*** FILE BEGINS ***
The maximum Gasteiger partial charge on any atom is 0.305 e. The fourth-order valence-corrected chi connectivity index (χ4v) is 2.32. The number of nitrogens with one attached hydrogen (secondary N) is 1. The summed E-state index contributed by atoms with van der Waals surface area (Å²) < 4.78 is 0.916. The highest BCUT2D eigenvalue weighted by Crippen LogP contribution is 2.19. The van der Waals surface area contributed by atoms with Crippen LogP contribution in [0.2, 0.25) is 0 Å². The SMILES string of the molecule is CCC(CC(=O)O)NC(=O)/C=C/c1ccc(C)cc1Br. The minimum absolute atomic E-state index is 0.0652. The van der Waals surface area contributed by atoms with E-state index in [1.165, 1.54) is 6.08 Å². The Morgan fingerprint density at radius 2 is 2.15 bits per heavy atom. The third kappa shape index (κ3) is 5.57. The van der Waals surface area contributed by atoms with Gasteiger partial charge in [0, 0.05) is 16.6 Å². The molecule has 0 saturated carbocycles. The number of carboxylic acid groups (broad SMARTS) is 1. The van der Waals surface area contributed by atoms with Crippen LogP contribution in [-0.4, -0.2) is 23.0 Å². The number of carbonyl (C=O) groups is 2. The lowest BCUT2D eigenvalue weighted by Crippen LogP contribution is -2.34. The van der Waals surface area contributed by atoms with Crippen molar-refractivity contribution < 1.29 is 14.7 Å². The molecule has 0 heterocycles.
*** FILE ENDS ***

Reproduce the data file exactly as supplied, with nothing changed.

The maximum Gasteiger partial charge on any atom is 0.305 e. The fourth-order valence-corrected chi connectivity index (χ4v) is 2.32. The number of nitrogens with one attached hydrogen (secondary N) is 1. The summed E-state index contributed by atoms with van der Waals surface area (Å²) < 4.78 is 0.916. The highest BCUT2D eigenvalue weighted by Crippen LogP contribution is 2.19. The van der Waals surface area contributed by atoms with Crippen LogP contribution in [0.2, 0.25) is 0 Å². The SMILES string of the molecule is CCC(CC(=O)O)NC(=O)/C=C/c1ccc(C)cc1Br. The minimum absolute atomic E-state index is 0.0652. The van der Waals surface area contributed by atoms with E-state index in [1.165, 1.54) is 6.08 Å². The Morgan fingerprint density at radius 2 is 2.15 bits per heavy atom. The third kappa shape index (κ3) is 5.57. The van der Waals surface area contributed by atoms with Gasteiger partial charge in [0, 0.05) is 16.6 Å². The molecule has 0 saturated carbocycles. The number of carboxylic acid groups (broad SMARTS) is 1. The van der Waals surface area contributed by atoms with Crippen LogP contribution in [-0.4, -0.2) is 23.0 Å². The number of carbonyl (C=O) groups is 2. The lowest BCUT2D eigenvalue weighted by Crippen LogP contribution is -2.34. The van der Waals surface area contributed by atoms with Crippen molar-refractivity contribution < 1.29 is 14.7 Å². The molecule has 0 heterocycles.